Large portions of Syrian towns and cities have been destroyed and with about half of the pre-war 22 million Syrians dispaced land and civil registries, are making it difficult for those who have lost, or never had, documents proving their ownership of land to get such documents.
Women are the hardest hit in Syria because often their male relatives had their names on such land documents and as experts told the World Bank conference last week many of these male relatives either died or disappeared.
Syrian refugees return home from Lebanon
"Women in Syria already deal with a discriminatory legal framework, with Sharia law for example only giving them half of men's share of land in case of inheritance," said Laura Cunial, a legal expert at the Norwegian Refugee Council (NRC).
"Now they are even worse off. Most land has been destroyed ... and what little is left to claim is largely out of women's reach as they cannot provide the necessary documents to get property titles."
This is fuelling child marriage, as many women are "desperate to marry their daughters to landowners so they have a roof over their head", Cunial said.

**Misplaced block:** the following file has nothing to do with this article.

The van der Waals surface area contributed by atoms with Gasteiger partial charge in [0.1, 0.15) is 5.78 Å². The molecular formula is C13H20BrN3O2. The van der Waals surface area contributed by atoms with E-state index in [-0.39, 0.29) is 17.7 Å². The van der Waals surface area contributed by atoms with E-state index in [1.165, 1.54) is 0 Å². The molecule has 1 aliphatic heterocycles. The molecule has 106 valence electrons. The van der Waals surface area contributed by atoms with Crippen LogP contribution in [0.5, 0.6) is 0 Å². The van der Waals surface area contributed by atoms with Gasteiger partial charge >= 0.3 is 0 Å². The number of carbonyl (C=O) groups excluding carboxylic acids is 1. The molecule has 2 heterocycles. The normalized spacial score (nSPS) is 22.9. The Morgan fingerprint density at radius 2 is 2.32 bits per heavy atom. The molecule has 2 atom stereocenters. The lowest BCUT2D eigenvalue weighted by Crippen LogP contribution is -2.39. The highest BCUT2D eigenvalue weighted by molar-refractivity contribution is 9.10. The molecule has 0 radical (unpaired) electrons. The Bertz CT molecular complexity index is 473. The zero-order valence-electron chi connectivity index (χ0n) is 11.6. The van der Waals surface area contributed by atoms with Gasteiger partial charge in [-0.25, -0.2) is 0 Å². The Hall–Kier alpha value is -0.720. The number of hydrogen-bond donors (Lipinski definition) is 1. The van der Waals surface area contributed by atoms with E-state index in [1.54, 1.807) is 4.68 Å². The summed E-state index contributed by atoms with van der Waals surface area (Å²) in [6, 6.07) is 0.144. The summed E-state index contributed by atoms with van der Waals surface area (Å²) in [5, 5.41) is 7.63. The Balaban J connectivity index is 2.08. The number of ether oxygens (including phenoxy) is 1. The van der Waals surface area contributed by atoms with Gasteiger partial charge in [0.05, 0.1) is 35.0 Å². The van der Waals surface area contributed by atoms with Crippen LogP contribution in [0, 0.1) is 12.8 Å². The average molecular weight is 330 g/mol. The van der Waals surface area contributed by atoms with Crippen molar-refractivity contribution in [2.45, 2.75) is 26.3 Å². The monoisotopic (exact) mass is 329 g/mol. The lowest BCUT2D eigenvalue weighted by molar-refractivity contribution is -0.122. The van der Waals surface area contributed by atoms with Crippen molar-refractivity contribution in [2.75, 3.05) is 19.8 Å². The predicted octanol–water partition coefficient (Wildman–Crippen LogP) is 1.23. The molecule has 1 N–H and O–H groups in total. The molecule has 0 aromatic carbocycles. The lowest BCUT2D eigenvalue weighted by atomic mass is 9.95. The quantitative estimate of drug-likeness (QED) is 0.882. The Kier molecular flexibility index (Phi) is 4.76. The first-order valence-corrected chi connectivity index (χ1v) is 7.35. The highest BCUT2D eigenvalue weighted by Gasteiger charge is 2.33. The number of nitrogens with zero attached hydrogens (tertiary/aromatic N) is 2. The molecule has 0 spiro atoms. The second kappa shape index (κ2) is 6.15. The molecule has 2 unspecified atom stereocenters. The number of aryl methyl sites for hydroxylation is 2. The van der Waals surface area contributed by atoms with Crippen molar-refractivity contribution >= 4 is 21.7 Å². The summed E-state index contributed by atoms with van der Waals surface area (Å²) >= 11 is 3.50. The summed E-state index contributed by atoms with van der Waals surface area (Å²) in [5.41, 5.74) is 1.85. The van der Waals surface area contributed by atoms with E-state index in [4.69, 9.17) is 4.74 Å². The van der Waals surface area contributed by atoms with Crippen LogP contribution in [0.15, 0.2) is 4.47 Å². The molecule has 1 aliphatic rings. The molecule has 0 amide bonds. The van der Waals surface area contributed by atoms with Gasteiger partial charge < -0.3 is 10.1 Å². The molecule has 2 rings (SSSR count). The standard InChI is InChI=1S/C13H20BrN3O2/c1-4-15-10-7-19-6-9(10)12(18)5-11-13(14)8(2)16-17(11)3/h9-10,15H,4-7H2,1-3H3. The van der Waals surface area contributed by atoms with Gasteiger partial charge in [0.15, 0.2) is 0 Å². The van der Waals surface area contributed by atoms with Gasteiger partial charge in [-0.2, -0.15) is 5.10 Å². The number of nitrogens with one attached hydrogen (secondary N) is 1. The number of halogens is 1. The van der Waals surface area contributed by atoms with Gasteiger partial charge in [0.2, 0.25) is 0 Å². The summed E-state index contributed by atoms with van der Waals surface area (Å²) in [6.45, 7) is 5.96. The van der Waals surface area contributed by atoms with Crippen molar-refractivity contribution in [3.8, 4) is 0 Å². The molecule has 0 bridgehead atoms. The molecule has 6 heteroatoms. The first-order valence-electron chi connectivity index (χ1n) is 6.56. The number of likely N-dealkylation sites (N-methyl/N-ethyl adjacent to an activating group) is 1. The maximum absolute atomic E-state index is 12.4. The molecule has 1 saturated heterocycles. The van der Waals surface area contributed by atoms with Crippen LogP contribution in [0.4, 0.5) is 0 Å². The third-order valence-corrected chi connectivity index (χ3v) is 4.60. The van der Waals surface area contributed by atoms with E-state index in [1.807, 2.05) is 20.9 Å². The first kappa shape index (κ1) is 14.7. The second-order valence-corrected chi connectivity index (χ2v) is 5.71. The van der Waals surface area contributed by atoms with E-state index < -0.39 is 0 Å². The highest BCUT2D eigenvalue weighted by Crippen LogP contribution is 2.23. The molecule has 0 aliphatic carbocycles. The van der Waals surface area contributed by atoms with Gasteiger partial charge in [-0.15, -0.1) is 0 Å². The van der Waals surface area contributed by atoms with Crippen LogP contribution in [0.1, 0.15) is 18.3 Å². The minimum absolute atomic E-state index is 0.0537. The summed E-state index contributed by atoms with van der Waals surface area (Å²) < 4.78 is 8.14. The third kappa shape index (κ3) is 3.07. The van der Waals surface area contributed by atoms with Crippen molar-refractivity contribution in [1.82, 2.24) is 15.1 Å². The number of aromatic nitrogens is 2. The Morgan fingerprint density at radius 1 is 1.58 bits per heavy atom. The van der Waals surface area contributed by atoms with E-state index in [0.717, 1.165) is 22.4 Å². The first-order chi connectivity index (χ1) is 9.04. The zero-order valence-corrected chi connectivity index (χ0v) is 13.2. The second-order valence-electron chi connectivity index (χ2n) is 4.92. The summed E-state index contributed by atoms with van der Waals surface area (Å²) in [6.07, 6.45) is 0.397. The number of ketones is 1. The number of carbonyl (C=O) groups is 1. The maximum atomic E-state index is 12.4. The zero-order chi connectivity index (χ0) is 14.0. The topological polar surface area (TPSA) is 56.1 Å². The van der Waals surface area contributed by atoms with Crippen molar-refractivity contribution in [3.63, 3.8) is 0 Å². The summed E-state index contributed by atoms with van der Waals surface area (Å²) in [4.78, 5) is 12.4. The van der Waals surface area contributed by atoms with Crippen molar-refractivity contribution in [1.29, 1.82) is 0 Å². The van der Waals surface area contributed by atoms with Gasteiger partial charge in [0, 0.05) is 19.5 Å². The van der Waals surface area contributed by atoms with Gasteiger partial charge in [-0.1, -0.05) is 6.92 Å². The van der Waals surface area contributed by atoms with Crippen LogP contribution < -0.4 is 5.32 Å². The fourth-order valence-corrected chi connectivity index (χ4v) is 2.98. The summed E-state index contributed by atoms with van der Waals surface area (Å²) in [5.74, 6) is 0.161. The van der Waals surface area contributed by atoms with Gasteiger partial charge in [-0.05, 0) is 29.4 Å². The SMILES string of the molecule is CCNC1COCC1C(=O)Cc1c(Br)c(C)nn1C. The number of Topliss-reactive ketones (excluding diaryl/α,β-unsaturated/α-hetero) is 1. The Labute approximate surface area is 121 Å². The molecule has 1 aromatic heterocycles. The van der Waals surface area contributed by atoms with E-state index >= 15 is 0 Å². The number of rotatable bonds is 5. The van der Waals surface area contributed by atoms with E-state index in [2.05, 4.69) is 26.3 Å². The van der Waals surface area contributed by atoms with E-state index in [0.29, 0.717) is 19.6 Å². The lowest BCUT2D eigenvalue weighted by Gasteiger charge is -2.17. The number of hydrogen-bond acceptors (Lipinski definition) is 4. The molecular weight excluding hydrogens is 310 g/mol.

Only 4 percent of female refugees surveyed by NRC in Jordan and Lebanon had property in Syria registered in their name.
Even before the war, property was often owned customarily and many urban residents lived in informal settlements. With millions displaced multiple times, land disputes are common.
Many Syrians fled without crucial paperwork or had it confiscated at checkpoints. About 75 percent of Syrian refugee families surveyed in Jordan by NRC said they used to have property documents, but only 20 percent still had them.
Only 2 percent of displaced women in southern Syria hold passports, compared with 21 percent of men, Cunial said.
"Dealing with land laws and regulation used to be men's job, but now most of them have gone," Cunial said at the Washington D.C. conference.
"That traps women in a legal limbo, and leaves them unable to inherit or sell property," said Cunial, who works to provide legal assistance to displaced Syrian women.
According Paul Prettitore of the World Bank, one solution is to compile data on land use, including satellite imagery, social media, online forums and court records to assess forced displacement, destruction of property and fraudulent transfers.
"That would tell governments and civil society where they are most needed, and help target interventions to protect land rights," said Prettitore, who works on policy and legal issues.